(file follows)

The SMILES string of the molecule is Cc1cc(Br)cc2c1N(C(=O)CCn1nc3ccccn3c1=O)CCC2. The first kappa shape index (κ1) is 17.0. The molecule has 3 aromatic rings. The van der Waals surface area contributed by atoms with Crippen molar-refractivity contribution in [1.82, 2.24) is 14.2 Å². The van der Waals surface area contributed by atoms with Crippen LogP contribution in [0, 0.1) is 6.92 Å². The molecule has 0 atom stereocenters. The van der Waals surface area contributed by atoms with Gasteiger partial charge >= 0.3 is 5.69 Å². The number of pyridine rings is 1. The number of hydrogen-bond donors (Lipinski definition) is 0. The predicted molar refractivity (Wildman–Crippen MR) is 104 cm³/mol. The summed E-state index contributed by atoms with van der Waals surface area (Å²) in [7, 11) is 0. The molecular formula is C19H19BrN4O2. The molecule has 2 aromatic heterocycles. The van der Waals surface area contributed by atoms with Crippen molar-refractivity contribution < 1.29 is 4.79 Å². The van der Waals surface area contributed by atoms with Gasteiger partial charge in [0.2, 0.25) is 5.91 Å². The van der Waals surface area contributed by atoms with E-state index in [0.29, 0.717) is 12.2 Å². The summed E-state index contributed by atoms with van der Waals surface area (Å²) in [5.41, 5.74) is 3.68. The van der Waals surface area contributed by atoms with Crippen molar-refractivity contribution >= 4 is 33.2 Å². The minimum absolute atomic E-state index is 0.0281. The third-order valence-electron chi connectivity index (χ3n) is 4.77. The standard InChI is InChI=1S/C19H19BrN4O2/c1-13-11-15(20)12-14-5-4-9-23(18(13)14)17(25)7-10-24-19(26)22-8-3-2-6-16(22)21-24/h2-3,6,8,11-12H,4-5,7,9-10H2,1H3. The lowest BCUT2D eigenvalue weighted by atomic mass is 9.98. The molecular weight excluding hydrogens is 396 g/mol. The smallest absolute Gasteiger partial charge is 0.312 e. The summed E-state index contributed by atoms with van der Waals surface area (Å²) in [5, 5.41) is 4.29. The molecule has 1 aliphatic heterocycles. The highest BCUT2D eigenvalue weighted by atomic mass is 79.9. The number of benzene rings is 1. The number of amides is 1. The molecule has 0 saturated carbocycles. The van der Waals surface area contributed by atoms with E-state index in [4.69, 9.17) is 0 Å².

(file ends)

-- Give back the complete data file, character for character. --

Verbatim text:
The SMILES string of the molecule is Cc1cc(Br)cc2c1N(C(=O)CCn1nc3ccccn3c1=O)CCC2. The first kappa shape index (κ1) is 17.0. The molecule has 3 aromatic rings. The van der Waals surface area contributed by atoms with Crippen molar-refractivity contribution in [1.82, 2.24) is 14.2 Å². The van der Waals surface area contributed by atoms with Crippen LogP contribution in [0, 0.1) is 6.92 Å². The molecule has 0 atom stereocenters. The van der Waals surface area contributed by atoms with Gasteiger partial charge >= 0.3 is 5.69 Å². The number of pyridine rings is 1. The number of hydrogen-bond donors (Lipinski definition) is 0. The predicted molar refractivity (Wildman–Crippen MR) is 104 cm³/mol. The summed E-state index contributed by atoms with van der Waals surface area (Å²) in [7, 11) is 0. The molecular formula is C19H19BrN4O2. The molecule has 2 aromatic heterocycles. The van der Waals surface area contributed by atoms with Crippen molar-refractivity contribution < 1.29 is 4.79 Å². The van der Waals surface area contributed by atoms with Gasteiger partial charge in [0.2, 0.25) is 5.91 Å². The van der Waals surface area contributed by atoms with E-state index in [0.29, 0.717) is 12.2 Å². The summed E-state index contributed by atoms with van der Waals surface area (Å²) in [5.41, 5.74) is 3.68. The van der Waals surface area contributed by atoms with Crippen molar-refractivity contribution >= 4 is 33.2 Å². The minimum absolute atomic E-state index is 0.0281. The third-order valence-electron chi connectivity index (χ3n) is 4.77. The standard InChI is InChI=1S/C19H19BrN4O2/c1-13-11-15(20)12-14-5-4-9-23(18(13)14)17(25)7-10-24-19(26)22-8-3-2-6-16(22)21-24/h2-3,6,8,11-12H,4-5,7,9-10H2,1H3. The lowest BCUT2D eigenvalue weighted by atomic mass is 9.98. The molecular weight excluding hydrogens is 396 g/mol. The smallest absolute Gasteiger partial charge is 0.312 e. The summed E-state index contributed by atoms with van der Waals surface area (Å²) in [5, 5.41) is 4.29. The molecule has 1 aliphatic heterocycles. The highest BCUT2D eigenvalue weighted by atomic mass is 79.9. The number of benzene rings is 1. The number of amides is 1. The molecule has 0 saturated carbocycles. The van der Waals surface area contributed by atoms with E-state index in [4.69, 9.17) is 0 Å².